Legal verbalization has decreased, but has by no means been cured, since Bentham’s time. “Woe unto you, lawyers! for ye have taken away the key of knowledge: ye entered not in yourselves, and them that were entering in ye hindered.”
This surely is bad enough, but the true horror of it becomes apparent only when we consider that under our system of jurisprudence it is the worst and not the best form of expression which is approved and perpetuated, becoming an unalterable precedent for all time to come. It is brought about in this way. Some learned judge delivers a charge so bad as to give hope to the lawyer upon the losing side that by appealing the case he may secure a reversal. So he prints the charge in his brief and argues the point before the judges of the Court of Appeals, who, after thinking it over, say in effect: “Well, it is true that our learned brother’s charge down below was pretty damned rotten, but, although it was almost bad, it wasn’t absolutely bad, and on the whole we guess we’ll let matters stand as they are.”
Now behold what happens! This charge was as bad as it could be without being actually reversible, yet, having been approved by the pundits of Albany, it becomes a model for the bench at large; hence, much of the law given to our juries is the worst law that can be found and yet be law at all.
And this same thing is true of the phraseology of legal documents — only the worst are likely to receive the official approbation. For if a lawyer sits down and writes a will or deed or a contract that is perfectly plan and simple, nobody ever hears of it, whereas if he be a dunderhead and fill his pages with a lot of hocus-pocus and technical legal jargon which nobody can understand, it is carried up for interpretation to some learned tribunal in order than the interested parties, including the lawyer who drew it, can be told what it is all about. And the court having finally declared that al this rigmarole really means that John killed James with an axe, or that Peter has agreed to sell Paul his corner lot, or that Uncle Thomas intended by all his saids, aforesaids, whereases, hereinafters, and befores to leave a hundred dollars to his brother William’s child — now, therefore, and because of this, to wit, James and Peter and Uncle Thomas must needs go on for all eternity killing and selling and devising with ten words instead of going straight in at the door.
This peripatetic and plethoric voluminosity of expression has left its curse upon all our circumlocutory brotherhood. Granted that one of us is daredevil enough to chance committing himself on some trifling matter, he will quickly lose himself in the forest of his own verbiage and be floundering there long after you are in bed and asleep.
A lawyer who spends most of his time in court is apt to delude himself into the belief that to be constantly arguing about things is amusing to other people. He enjoys it, why shouldn’t everybody else? These so-called “trial lawyers” — of whom I was one — are well named, for they make the worst husbands in the world, for they are irritable, caustic, grouchy, cantankerous, and ill-mannered, insisting upon quarreling over the most inconsequential matters, demanding a “yes or no” answer when nobody cares one way or the other, hammering at and refusing to drop a subject until they have forced an admission of their correctness or driven everybody else out of the room. They do not allow their wives enough money, and they cross-examine them and their offspring as to where they have been and what they have been doing, until the poor things have no escape except by prevarication or homicide.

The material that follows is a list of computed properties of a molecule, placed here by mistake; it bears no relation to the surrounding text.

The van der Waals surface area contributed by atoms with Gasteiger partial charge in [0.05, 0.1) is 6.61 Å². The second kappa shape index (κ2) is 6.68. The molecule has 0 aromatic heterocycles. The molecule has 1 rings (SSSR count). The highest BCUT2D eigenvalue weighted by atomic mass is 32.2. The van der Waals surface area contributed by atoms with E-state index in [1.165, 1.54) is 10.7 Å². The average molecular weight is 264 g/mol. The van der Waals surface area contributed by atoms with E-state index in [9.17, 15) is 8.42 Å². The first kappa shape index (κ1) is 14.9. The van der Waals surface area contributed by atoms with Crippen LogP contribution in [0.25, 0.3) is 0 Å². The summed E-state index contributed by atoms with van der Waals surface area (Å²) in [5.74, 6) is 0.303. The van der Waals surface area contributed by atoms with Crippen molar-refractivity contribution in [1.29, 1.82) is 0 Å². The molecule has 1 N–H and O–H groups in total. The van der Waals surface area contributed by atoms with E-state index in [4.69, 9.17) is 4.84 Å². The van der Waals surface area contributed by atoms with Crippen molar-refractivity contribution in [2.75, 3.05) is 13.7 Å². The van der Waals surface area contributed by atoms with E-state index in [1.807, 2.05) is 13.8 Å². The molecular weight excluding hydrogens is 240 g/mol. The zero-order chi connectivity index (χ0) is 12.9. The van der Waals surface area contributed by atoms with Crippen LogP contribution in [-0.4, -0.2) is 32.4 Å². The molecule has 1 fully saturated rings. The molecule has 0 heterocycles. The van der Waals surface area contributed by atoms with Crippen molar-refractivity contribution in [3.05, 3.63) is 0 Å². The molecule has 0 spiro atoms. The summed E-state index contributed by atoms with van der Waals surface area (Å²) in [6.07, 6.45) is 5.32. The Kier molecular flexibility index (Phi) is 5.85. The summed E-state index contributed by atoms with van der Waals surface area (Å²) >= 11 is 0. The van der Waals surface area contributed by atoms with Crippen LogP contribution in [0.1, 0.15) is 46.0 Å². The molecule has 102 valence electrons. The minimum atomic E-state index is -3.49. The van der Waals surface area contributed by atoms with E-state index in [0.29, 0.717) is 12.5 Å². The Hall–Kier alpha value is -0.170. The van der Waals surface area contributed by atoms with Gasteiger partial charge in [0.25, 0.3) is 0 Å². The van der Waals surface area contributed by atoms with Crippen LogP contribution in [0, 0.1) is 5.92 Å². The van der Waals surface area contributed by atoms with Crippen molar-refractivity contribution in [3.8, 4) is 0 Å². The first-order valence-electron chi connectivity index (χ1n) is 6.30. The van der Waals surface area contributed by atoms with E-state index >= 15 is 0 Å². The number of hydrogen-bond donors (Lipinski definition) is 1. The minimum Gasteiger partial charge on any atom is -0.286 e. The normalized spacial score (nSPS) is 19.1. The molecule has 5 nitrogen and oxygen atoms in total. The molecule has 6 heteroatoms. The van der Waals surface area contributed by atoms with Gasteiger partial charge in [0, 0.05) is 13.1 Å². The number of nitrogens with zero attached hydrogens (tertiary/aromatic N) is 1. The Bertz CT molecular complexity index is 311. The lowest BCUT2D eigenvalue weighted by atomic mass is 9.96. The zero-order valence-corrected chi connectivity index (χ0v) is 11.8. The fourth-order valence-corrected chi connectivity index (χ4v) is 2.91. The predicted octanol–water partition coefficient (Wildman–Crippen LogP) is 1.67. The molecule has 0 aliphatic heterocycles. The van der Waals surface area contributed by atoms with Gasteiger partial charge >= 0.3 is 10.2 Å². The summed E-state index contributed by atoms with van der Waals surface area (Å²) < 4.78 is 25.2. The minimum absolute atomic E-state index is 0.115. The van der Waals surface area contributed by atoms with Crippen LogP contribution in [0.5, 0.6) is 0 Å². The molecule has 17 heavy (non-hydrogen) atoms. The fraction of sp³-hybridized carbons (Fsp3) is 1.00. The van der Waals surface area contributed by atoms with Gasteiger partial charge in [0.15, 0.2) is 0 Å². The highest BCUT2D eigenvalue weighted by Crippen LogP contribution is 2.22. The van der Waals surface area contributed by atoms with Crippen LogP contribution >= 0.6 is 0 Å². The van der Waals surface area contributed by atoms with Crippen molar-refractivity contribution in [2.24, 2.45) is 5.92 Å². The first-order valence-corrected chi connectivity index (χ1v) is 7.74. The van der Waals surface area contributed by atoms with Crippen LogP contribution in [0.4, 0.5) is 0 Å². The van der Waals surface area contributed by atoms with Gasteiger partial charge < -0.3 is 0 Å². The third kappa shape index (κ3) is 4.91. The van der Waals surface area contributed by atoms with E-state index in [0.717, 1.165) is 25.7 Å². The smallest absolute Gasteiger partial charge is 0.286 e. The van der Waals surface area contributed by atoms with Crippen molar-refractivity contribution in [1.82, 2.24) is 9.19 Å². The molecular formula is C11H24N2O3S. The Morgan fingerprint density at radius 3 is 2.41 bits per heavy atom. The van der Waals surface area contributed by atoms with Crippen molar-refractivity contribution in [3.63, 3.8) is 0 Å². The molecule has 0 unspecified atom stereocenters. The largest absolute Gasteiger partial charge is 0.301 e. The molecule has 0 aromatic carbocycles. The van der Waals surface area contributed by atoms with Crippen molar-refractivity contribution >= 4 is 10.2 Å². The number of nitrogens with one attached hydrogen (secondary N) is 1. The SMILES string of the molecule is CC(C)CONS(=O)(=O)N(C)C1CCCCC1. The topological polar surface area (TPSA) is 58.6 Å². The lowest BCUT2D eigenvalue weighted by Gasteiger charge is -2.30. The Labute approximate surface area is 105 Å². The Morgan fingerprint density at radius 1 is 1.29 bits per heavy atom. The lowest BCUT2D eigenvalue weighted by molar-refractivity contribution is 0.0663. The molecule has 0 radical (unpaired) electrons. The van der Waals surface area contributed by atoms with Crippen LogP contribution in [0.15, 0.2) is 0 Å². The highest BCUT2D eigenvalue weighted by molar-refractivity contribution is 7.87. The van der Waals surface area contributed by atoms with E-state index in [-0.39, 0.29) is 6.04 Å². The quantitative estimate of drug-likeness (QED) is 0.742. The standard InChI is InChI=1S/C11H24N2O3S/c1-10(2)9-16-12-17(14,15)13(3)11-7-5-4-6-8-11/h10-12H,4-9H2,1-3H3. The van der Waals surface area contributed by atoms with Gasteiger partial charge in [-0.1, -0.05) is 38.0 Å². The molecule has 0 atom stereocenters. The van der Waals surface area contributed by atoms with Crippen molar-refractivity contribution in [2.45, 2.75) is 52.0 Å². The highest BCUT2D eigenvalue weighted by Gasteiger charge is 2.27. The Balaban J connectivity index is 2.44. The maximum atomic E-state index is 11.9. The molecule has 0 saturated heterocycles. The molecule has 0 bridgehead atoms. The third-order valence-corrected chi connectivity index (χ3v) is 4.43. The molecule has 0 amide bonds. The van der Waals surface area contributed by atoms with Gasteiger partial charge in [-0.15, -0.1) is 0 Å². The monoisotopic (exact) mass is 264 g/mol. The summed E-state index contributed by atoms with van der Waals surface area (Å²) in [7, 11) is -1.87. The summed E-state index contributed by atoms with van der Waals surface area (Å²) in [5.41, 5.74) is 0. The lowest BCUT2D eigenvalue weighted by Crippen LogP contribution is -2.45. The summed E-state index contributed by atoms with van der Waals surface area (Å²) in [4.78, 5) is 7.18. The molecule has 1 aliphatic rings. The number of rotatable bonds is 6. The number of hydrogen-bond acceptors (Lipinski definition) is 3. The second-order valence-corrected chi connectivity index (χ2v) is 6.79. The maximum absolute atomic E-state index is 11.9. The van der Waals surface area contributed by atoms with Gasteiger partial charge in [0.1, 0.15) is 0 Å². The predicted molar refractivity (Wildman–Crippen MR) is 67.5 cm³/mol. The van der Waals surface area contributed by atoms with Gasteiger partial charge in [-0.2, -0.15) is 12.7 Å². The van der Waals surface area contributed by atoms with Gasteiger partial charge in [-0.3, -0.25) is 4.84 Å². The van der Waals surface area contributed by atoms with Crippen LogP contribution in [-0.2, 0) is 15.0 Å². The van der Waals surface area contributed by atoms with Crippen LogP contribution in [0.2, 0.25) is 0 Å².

I have even heard uninformed and evil-minded people assert that by the time a lawyer has reached the age of forty-five he is either a millionaire, a jailbird, or a mummy. This of course is a libel, but I admit that most of us die of hardening of the arteries. We are never hanged. We reserve that final experience for our clients.
Had some wise person explained all this to me when I was young — “for I was alive without the law once” (Romans 7:9) — it would not have taken me twenty-five years to find it out for myself. But at length, like Saul — who was also a natural born prosecutor — I saw a great light and I gave up persecuting the innocent people who had been the victims of my cupidity, egotism, verbosity, and bad manners. Thereafter, as the prophet Jeremiah remarks, “they that handle the law knew me not.” But it is too late for me to make compensation to those I have robbed, or amends to those whose feelings I have hurt by my needless severity and hardness of heart. It shall not be said of me in the language of the Proverbs that “they that forsake the law praise the wicked.” It is not my custom to eulogize the bad men upon whose trail I am set. No, I only plead that in the case of many of them — including lawyers — there are extenuating circumstances arising out of the very nature of their badness. As for myself, I can only apologize to the multitude of kindly folk whose feelings I have hurt and endeavor to counteract the evil I have done by an exaggerated amiability for the rest of my life.
“Nay,” to quote again from high authority, “I had not known sin, but by the law.”
HISTORICAL NOTE: After writing the foregoing I immediately resigned from the Association of the Bar. But, to my surprise, that august body refused to take my resignation seriously. I am wondering if they would have pursued the same course had they first read this preface.
It could probably be shown by facts and figures that there is no distinctively native American criminal class except Congress. – Mark Twain
Law school is the opposite of sex . . . even when it’s good it’s lousy. – R. Rinkle
There are two types of people in this world, good and bad. The good sleep better, but the bad seem to enjoy the waking hours much more. – Woody Allen
Qusquis est qui velit juris consultus haberi, continuet studium, velit a quocunque doceri.
(Whoever wishes to be a lawyer, let him continually study and desire to be taught everything.)
If you think that you can think about a thing, inextricably attached to something else, without thinking of the thing it is attached to, then you have a legal mind. – Thomas Powell